By Charlotte Norsworthy
Before Alexis Manson decides to buy a concert ticket or go out to dinner with a friend, she pulls out her laptop to check her digital budget.
“It’s like a game, she said. “It’s honestly kind of fun.”
Manson is a junior international affairs major at the University of Georgia from Smithfield, Virginia, and while she doesn’t need to be financially independent from her parents, she likes to practice ways to curtail wasteful spending.
“I know that in the near future, I will have to be financially independent,” Manson said, “and so I figure now’s a good time to start trying to figure out how to do that, while I still have a little bit of something to cling on to.”
To keep track of her expenses, Manson uses a spreadsheet to break down her monthly rent and utilities. From there, she budgets her weekly grocery expenses by tracking down weekly sales and coupons to keep her grocery shopping as low as possible.
“In one week I might have to go to Kroger and Aldi, but if I’m getting the best deals, it’s worth it,” she said. “And then with my leftover money, I can use that for fun things like if there’s a concert I know I want to go to.”
Manson said maintaining a budget while in college can be difficult socially when hanging out with friends involves spending money.
“You just have to be open to suggesting different alternatives to your friends,” she said. “So if a friend wants to go out to dinner, I’ll be like, ‘You can come over and we can like cook something together, and that’d be fun and less expensive.’”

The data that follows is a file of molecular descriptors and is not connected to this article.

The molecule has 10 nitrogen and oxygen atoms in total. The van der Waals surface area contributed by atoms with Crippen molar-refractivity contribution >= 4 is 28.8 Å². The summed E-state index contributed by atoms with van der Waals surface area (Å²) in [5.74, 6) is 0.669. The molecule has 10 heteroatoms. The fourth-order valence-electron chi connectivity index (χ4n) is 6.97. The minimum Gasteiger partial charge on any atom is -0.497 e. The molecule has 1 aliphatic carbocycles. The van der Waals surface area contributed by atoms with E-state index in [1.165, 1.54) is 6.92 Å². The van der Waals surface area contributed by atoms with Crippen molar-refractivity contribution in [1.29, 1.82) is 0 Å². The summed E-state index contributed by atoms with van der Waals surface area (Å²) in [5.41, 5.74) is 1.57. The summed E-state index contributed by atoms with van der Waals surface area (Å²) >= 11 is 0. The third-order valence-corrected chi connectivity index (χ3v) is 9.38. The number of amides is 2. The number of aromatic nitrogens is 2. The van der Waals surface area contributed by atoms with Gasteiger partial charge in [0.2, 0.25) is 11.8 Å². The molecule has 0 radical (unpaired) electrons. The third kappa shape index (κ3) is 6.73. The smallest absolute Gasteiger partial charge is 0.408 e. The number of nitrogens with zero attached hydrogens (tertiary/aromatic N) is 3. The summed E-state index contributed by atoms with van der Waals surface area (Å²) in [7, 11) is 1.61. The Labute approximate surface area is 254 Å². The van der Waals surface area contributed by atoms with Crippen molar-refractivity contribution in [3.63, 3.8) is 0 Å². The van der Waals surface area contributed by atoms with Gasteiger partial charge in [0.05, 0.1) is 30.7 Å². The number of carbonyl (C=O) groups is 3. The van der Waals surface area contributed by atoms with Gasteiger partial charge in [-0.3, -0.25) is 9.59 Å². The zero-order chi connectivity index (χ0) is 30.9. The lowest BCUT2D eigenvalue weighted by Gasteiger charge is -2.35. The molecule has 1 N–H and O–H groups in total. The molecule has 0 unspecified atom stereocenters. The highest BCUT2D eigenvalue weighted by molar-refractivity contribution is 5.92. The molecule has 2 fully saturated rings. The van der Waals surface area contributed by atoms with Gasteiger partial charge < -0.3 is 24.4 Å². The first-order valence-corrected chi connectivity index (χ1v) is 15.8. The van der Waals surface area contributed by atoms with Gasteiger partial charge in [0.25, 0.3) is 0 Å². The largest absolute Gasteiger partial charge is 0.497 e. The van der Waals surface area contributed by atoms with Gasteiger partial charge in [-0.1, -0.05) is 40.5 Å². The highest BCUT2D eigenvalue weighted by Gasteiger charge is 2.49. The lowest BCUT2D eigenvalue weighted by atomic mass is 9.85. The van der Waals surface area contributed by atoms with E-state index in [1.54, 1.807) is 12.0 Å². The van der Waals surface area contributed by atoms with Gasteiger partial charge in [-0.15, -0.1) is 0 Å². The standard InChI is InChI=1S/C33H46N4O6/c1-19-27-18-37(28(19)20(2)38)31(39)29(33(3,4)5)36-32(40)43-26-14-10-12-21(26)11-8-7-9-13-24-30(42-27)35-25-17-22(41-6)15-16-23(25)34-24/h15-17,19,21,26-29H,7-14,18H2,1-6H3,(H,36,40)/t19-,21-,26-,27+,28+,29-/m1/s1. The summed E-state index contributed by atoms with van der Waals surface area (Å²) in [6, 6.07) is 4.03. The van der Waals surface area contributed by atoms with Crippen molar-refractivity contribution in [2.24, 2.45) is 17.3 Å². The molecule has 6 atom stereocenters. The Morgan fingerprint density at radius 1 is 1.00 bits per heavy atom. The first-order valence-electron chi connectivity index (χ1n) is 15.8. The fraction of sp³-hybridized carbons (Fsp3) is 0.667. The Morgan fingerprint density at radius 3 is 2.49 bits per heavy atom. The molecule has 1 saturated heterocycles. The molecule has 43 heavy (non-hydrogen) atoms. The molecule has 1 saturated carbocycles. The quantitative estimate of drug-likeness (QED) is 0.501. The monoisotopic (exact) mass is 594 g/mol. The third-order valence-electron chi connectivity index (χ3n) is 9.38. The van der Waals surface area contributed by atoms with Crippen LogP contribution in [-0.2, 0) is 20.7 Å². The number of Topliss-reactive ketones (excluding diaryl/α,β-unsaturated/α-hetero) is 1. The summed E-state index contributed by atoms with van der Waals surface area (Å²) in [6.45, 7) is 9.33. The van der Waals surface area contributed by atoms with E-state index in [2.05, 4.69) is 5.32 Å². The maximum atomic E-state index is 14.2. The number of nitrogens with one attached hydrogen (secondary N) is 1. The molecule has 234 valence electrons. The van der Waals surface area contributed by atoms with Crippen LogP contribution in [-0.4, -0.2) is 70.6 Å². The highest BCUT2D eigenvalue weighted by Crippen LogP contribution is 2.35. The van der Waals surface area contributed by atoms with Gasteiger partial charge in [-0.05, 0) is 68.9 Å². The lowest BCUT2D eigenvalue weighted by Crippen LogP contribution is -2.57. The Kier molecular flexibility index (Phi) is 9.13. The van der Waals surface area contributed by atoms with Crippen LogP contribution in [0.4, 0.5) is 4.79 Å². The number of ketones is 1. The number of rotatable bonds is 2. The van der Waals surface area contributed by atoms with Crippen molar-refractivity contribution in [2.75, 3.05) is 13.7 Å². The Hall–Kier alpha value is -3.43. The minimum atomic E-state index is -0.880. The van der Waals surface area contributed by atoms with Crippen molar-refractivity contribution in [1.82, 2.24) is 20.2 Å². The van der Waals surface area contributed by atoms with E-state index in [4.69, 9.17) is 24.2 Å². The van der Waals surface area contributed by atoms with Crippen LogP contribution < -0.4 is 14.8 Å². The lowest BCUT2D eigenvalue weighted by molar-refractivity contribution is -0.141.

Michael Thomas, a lecturer in financial planning, housing and consumer economics at UGA, said the social pressure to spend money on experiences in college presents a significant challenge for students trying to reel in their expenses.
“I think the first thing is that students have to understand that every students’ background isn’t the same,” he said. “College makes it seem like everybody’s in the same boat, but everybody isn’t in the same boat.”
Thomas said students should understand that students come from a range of socioeconomic backgrounds and to have open conversations with their friends about finances.
“I think having an honest conversation . . . being very transparent, open and honest, that everybody’s not starting from the same place,” Thomas said. “Understanding that my hard-earned hundred dollars isn’t a hard-earned hundred dollars elsewhere.”
Regardless of financial background, Thomas said all students should learn to be more deliberate with how they spend and save their money.
“One of the biggest reasons for budgeting is for self-awareness,” he said. “We know that when people are more stressed or experience peer pressure, they make impulse decisions.”
Thomas said the budgeting process is not about “a denial of self,” but rather finding a balance.
“There are trends and myths that you have to either be a minimalist or you have to be completely balling out,” he said. “There’s no balance there, and so I think that it’s more about working towards the center.”
Charlotte Norsworthy is a journalism student at the University of Georgia.